Media

Drawing on Art and Ritual to Connect with Lost Ancestors - Hyperallergic

Drawing on Art and Ritual to Connect with Lost Ancestors - Hyperallergic

 

Laila Pedro

"A film, an installation, and an act of art and ritual, Muse’s work creates a “portal for participants to cross a boundary between the imagined and the biographical, the physical and the spiritual, the living and the ancestors.”

Laila Pedro

TELL THE TRUTH ABOUT ME: THE RATED PG BLACK ARTS FESTIVAL - Bmore Art

TELL THE TRUTH ABOUT ME: THE RATED PG BLACK ARTS FESTIVAL - Bmore Art

Angela Carroll 

Dodd uses black portraiture and still-life to document her personal explorations into Afrodiasporic divine feminine traditions. In “Offerings for Oshun”, Dodd photographs images of altar offerings to the Yoruba Orisha of sweet waters, love and fertility, Oshun/Osun/Oxum/Ochun.

The juxtaposition of the sacred altar items, with Dodd’s self-portrait, recall histories of black portraiture, specifically representations of black women in portraiture, and queries the authorship, agency and mythologies that have shaped Black women’s imagery around the world.

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An Exhibit Celebrating Black Women Exclusively Arrives In A D.C. Suburb - Essence

Ashley Stoney

An exhibit dedicated entirely to celebrating Black women and girls — through pictures that show off our gravity-defying manes, old school hair dryers and wide tooth combs, beauty supply store wigs and doorknocker earrings — is running at a tiny gem of a museum in a Washington, D.C. suburb.

Monique Muse Dodd, DCAC 2019 Curatorial Fellow

The Curatorial Initiative reflects DCAC’s commitment to curatorial practice as an integral part of supporting emerging and under recognized artists. Each year an apprentice curator is selected to gain experience in the process of planning and mounting an exhibition by working with an experienced mentor curator. The program results in two exhibitions each year: in the spring the mentor curator selects artists and plans the exhibition and accompanying catalogue with the assistance of the apprentice; in the autumn, the roles are reversed and the apprentice plans and executes an exhibition with the assistance and advice of the mentor.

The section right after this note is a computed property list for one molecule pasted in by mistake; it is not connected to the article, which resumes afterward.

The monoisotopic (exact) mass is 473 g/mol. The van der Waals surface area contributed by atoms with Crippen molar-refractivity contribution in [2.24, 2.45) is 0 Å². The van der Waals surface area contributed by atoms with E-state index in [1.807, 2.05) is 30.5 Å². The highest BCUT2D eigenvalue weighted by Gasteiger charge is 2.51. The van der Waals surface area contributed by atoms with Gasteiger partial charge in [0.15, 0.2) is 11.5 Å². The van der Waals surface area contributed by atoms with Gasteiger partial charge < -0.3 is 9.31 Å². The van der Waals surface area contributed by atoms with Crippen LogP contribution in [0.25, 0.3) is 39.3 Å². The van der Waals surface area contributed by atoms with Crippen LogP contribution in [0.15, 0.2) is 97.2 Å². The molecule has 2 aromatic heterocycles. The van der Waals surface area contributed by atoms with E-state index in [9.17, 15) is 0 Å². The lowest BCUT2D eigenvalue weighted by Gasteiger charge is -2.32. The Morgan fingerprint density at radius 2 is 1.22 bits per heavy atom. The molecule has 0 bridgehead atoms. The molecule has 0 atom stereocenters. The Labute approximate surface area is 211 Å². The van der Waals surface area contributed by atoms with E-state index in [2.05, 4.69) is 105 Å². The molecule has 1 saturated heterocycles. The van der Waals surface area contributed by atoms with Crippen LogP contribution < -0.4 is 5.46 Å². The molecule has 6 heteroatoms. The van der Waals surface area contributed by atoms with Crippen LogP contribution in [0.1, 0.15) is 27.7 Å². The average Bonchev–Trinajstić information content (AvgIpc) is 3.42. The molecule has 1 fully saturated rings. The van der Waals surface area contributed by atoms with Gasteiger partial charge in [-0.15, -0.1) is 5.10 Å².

By nurturing new curators DCAC hopes to bring fresh perspectives into our own programming while assisting a new generation of curators who will take the knowledge they gain into our arts community and beyond.



QUEER(ING) PLEASURE

JORDAN AMIRKHANI OCTOBER 1, 2018

“ However, the explosive and dynamic condition of queerness and bodily pleasure is articulated the most magnanimously in the examples of queer women of color represented in the show. Monique “Muse” Dodd’s luminous photographs of take on the quieter (but no less radical) conditions of self-care, healing, and spirituality to construct an image of queerness that is open and inclusive, yet attentive to the specific needs and histories of black persons within white heteronormative patriarchal culture. “

East City Art Reviews: Queer(ing) Pleasure At District of Columbia Arts Center

This ongoing battle for physical and emotional autonomy is made crystal clear in Monique ‘Muse’ Dodd’s video Undoing (2018) where we see the protagonist slowly strip hair extensions from her scalp as she speaks frankly to an unknown paramour. At times she faces the camera, while at other moments we glimpse the growing pile of discarded hair filling a small basket. “Through a veil, I became a filter for others’ opinions, hurts and lies,” she proclaims. While physical violence or control is not necessarily alluded to, it is clear from the tone of her voice that her history includes the subjugation of her personal self-determination in the quest to meet the needs of others. The stripping of the extensions can be understood on multiple levels–shedding artifice or imposed standards of beauty among them–but they all lead to the acknowledgement that personal autonomy is a critical component of self-love. Snippets of overlaid text that occasionally frame her face are superfluous; the tone of her voice and the slightly unnerving drone in the background convey the unease of her revelations in a more nuanced manner, ending in her acknowledgement that, “… I trusted myself more.”

ENTANGLEMENTS: 002 - MARTINA AND MONIQUE DODD

“MA: Why was it important for you to involve our family in the film?

MO: As I was showing the film to a few different people they asked me what did my family feel about the project, and at that point I hadn’t really talked that much about the film with anyone, but mom and dad had seen the first part and were lowkey freaked out.

Including my family was another way for me to connect myself with my ancestry, they are leading the way, Grandma Shirley is featured and the sound behind her says remember who you are, Grandma reminds me who I am, where I come from and that as a granddaughter of Shirley Mae Ross Gibson, I am not one to mess with, ok?”